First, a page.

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NC Public Health Departments Called Overworked, Underfunded

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More than two-thirds of local health departments in the United States provide adult and childhood immunizations, communicable-disease control, community outreach and education, and more. (Adobe Stock)
More than two-thirds of local health departments in the United States provide adult and childhood immunizations, communicable-disease control, community outreach and education, and more. (Adobe Stock)
 By Nadia Ramlagan, Public News Service - NC - Producer, Contact
March 11, 2021

OXFORD, N.C. -- North Carolina has spent fewer and fewer dollars on public health over the past decade, and local health officials say inconsistent funding has led to reduced staff and resources, which likely worsened the fallout from the pandemic.

Data from Kaiser Health News show spending for the state's 85 local health departments dipped by more than 27% between 2010 and 2018.

Lisa Macon Harrison, vice president for the National Association of County and City Health Officials and health director for Granville-Vance Public Health, said most departments rely on a patchwork of disease-specific grant funding and federal dollars from the Centers for Disease Control and Prevention.

"There's also not a full appreciation of the mandated services and restrictions our system asks of us, and the lack of flexibility," Harrison pointed out. "We have to sometimes be able to pivot and be as nimble as we'd like to be in situations like we're in now, where we are managing change every single week."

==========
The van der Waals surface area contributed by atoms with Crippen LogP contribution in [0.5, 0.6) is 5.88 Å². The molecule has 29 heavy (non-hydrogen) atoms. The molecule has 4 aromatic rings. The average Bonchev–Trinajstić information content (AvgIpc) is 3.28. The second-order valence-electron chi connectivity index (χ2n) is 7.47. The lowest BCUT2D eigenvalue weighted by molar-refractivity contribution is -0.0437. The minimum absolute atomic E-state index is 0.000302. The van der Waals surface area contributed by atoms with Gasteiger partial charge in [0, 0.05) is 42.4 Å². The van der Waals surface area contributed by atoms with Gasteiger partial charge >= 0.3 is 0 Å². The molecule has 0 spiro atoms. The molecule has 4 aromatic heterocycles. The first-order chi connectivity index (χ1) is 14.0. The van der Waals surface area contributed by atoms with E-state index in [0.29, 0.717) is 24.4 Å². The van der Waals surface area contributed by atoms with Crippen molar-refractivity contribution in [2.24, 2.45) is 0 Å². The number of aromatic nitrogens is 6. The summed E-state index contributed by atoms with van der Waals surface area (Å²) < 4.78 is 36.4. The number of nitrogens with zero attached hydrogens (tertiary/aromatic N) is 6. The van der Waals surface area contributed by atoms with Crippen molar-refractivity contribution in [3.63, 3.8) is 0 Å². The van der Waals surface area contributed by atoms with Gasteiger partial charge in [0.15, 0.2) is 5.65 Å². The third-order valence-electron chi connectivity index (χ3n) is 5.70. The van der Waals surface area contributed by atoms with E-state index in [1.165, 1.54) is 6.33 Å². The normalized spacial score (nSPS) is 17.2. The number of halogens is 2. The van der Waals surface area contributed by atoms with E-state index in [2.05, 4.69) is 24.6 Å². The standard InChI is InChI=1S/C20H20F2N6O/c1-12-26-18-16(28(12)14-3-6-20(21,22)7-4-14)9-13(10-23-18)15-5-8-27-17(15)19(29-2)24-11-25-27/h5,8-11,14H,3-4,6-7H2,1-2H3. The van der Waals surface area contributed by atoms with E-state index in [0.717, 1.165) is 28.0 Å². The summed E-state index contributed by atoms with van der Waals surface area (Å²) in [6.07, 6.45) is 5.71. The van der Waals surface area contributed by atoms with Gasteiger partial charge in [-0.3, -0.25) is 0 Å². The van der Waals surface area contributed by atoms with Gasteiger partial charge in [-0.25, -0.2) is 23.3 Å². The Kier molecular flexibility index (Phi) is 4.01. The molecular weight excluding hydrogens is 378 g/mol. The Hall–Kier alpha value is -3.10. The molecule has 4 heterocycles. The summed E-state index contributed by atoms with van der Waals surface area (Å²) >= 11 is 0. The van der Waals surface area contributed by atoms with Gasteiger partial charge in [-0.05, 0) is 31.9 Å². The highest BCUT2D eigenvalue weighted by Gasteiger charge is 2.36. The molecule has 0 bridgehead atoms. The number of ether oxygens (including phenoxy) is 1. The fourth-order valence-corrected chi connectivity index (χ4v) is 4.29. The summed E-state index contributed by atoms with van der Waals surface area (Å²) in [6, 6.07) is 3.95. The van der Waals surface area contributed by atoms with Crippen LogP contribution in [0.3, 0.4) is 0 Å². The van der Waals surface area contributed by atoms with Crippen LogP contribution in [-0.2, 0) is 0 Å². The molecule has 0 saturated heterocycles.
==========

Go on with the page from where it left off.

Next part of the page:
According to research by Trust for America's Health, public health represented just 2.5% of all U.S. health spending in 2017.

The report also found, nationwide, public-health surveillance infrastructure for detecting infectious diseases and environmental threats hasn't kept up with current technologies and are in dire need of upgrades.

Meanwhile, the state's population grew to an estimated 10.5 million people as of July 1, 2019, the fourth year in a row North Carolina has grown by more than 100,000 people, according to the latest data from the U.S. Census.

Jason Baisden, senior program officer for the Kate B. Reynolds Charitable Trust, said policymakers should view public health as a critical part of the state's healthcare safety-net infrastructure.

"Investments today in our public health infrastructure and things like housing have dividends for improved health," Baisden asserted. "And we believe, lower cost, in the long-term, and it's a discussion that North Carolina and North Carolinians need to have."

Harrison noted she's grateful more residents are becoming aware of the services their local health departments provide as COVID-19 vaccinations ramp up, but she argued communities need long-term, sustainable solutions.

"But it also calls our policymakers to action to make sure that we are able to not only survive as an infrastructure through this pandemic response and vaccination program, but that we thrive enough to prevent it from happening again," Harrison contended.

She pointed out in addition to meeting residents' basic health needs and providing immunizations, public-health departments work to prevent the start and spread of outbreaks, monitor food safety in restaurants and other public places, keep drinking water clean, and respond to natural disasters and emergencies.

Disclosure: Kate B. Reynolds Charitable Trust contributes to our fund for reporting on Early Childhood Education, Health Issues, Livable Wages/Working Families, and Social Justice. If you would like to help support news in the public interest, click here.
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